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Submitting Your Own Information

Do you have any interesting details or stories of this particular aircraft or aircraft type? Did you fly or maintain it during its active service? We are trying to build a database of information on all the aircraft that have passed through AMARC to provide our visitors with another perspective of these fine aircraft. If you can help please fill the boxes below with your details and any information you can provide us with.

 

 

Comments  

 
#5 Rembrand Van Dooren vrembrand@hotmail.com  2008-11-26 00:00
Dear AMARC- employees, I'am living in Belgium (Europe) and I 'm working for a security company servicing the guarding for the planes of American Airlines. There I met some guys who flew for the 'Jolly Rogers' and I think one of them with this F14. The stories they are telling are really fascinating, the expereances they had with this plane amazing. Please, don't destroy those monuments, it made a generation of pilots make their dreams come true so we should make those dream sfor the future generations too. This F14 served in Iraq but probably in Libia too, so we should threath it with respect. The new genarations of pilots can learn many things from the 'Top Gun'-genaration ... Kind regards,
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#4 Thorpe   2008-10-29 00:00
I was an air traffic controller at NAS Oceana from 1990-1996. I loved these birds. I enjoyed working there more than anywhere. I remember when the tomcats were doing touch and goes, I would get in the big ugly yellow suburban with the big "zero" on the side and site near the arresting gear. Used to love when you guys passed by and hit the power. It would shake us to death sitting in that truck. Those were the good days.
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#3 anderson vinicios avssantos@hotmail.com  2008-06-09 00:00
hello i from Brazilian am sorry my English is bad but I would like to express my sadness to see this happen I think these aircraft should at least go to a museum when I saw the photos literally cried ... I am very sad to see what happened to these wonderful cats
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#2 Brian Marbrey vf103guy@yahoo.com  2005-03-27 00:00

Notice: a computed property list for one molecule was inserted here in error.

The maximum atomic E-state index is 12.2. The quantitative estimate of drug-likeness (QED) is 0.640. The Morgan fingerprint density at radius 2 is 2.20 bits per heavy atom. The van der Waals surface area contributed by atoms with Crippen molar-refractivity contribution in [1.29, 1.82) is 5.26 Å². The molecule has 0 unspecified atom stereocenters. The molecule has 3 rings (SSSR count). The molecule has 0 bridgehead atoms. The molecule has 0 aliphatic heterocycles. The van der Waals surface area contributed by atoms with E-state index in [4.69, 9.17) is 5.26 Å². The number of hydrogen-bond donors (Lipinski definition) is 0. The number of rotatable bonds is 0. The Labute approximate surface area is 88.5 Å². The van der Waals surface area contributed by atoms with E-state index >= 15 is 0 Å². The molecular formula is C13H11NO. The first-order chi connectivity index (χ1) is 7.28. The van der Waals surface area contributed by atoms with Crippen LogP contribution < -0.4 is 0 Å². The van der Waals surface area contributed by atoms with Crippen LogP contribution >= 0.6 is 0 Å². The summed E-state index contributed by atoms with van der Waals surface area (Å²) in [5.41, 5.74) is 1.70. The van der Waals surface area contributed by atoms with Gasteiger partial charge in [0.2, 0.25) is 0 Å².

162918 must have been a good airframe, because it stayed with VF-103 for quite a few years. Having been delivered to the squadron sometime between the 1997/1998 time frame, 162918 had literally been flown with the "100" side number the duration of it's time with VF-103. In 2002, it carried another bit of nose art called "San Antonio Rose", named for the former CAG of CVW-17's wife who was from San Antonio, TX.
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#1 LTJG Matthew Koop mattkoop@alumni.nd.edu  2005-03-22 00:00
LT Dave "Kant" Reade and I (LTJG Matt "Turtle" Koop) flew this jet to the boneyard on January 5th, 2005. It was a sad final flight on a four leg trip from Oceana, VA. I'm glad that I got to take this jet to it's final resting place because this was the jet I was flying in early November 2005 when my pilot and I dropped two 500 lb. GBU-12's in Iraq. The mission took place near the Syrian border coincident with Operation Phantom Fury as foreign fighters streaming over the Syrian border began clashing with American Marines on the ground. An Marine outpost in this border town began taking fire from insurgents who had holed up in a corner cafe. The Marines were pinned down and could not pull back from their position without risking being hit with rockets and other small arms the terrorists were firing at them. They made the call for air support and the ground FAC asked a nearby cobra helicopter to target that building with a Hellfire missile that our Tomcat would provide guidance for with our laser. The Hellfire guided to a perfect strike on the cafe, but the insurgents continued their fighting from the building. Then the call came in for us to deliver our laser guided bombs and destroy the target and the terrorists inside. We circled outbound, chose a run-in line that would minimize the potential of fratricide, and began our attack. With our first bomb we struck one wing of the cafe and with the second bomb we destroyed the remaining side moments later. It all, it was as precise and successful as possible, and the Marines we able to continue their mission without any resistance from the ruins of that building. Those bombs are two of the four bombs that Victory 100 dropped in Operation Iraqi Freedom and are painted forward of the canopy rail. Lots of excitement and memorable moments were had in this jet by me and the many that flew it before me.
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